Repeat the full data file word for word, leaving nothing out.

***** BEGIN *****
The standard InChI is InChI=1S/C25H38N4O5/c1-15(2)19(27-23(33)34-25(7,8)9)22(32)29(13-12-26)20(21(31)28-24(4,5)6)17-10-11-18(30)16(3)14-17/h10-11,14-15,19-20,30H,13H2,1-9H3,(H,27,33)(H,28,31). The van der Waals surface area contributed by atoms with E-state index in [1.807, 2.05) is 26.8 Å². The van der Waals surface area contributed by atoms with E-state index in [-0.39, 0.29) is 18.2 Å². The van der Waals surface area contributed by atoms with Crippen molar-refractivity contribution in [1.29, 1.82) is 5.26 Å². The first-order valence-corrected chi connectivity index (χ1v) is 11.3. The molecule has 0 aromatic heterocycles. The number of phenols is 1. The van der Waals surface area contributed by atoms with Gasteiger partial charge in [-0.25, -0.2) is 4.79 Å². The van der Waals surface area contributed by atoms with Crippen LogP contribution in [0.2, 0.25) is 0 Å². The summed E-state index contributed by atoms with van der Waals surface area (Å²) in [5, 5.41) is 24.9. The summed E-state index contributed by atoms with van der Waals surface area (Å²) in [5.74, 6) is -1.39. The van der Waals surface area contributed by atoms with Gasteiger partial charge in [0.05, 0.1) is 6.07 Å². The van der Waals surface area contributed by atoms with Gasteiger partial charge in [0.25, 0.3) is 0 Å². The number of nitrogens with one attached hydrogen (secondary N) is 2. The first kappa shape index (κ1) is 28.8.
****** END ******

The standard InChI is InChI=1S/C25H38N4O5/c1-15(2)19(27-23(33)34-25(7,8)9)22(32)29(13-12-26)20(21(31)28-24(4,5)6)17-10-11-18(30)16(3)14-17/h10-11,14-15,19-20,30H,13H2,1-9H3,(H,27,33)(H,28,31). The van der Waals surface area contributed by atoms with E-state index in [1.807, 2.05) is 26.8 Å². The van der Waals surface area contributed by atoms with E-state index in [-0.39, 0.29) is 18.2 Å². The van der Waals surface area contributed by atoms with Crippen molar-refractivity contribution in [1.29, 1.82) is 5.26 Å². The first-order valence-corrected chi connectivity index (χ1v) is 11.3. The molecule has 0 aromatic heterocycles. The number of phenols is 1. The van der Waals surface area contributed by atoms with Gasteiger partial charge in [-0.25, -0.2) is 4.79 Å². The van der Waals surface area contributed by atoms with Crippen LogP contribution in [0.2, 0.25) is 0 Å². The summed E-state index contributed by atoms with van der Waals surface area (Å²) in [5, 5.41) is 24.9. The summed E-state index contributed by atoms with van der Waals surface area (Å²) in [5.74, 6) is -1.39. The van der Waals surface area contributed by atoms with Gasteiger partial charge in [0.05, 0.1) is 6.07 Å². The van der Waals surface area contributed by atoms with Gasteiger partial charge in [0.25, 0.3) is 0 Å². The number of nitrogens with one attached hydrogen (secondary N) is 2. The first kappa shape index (κ1) is 28.8.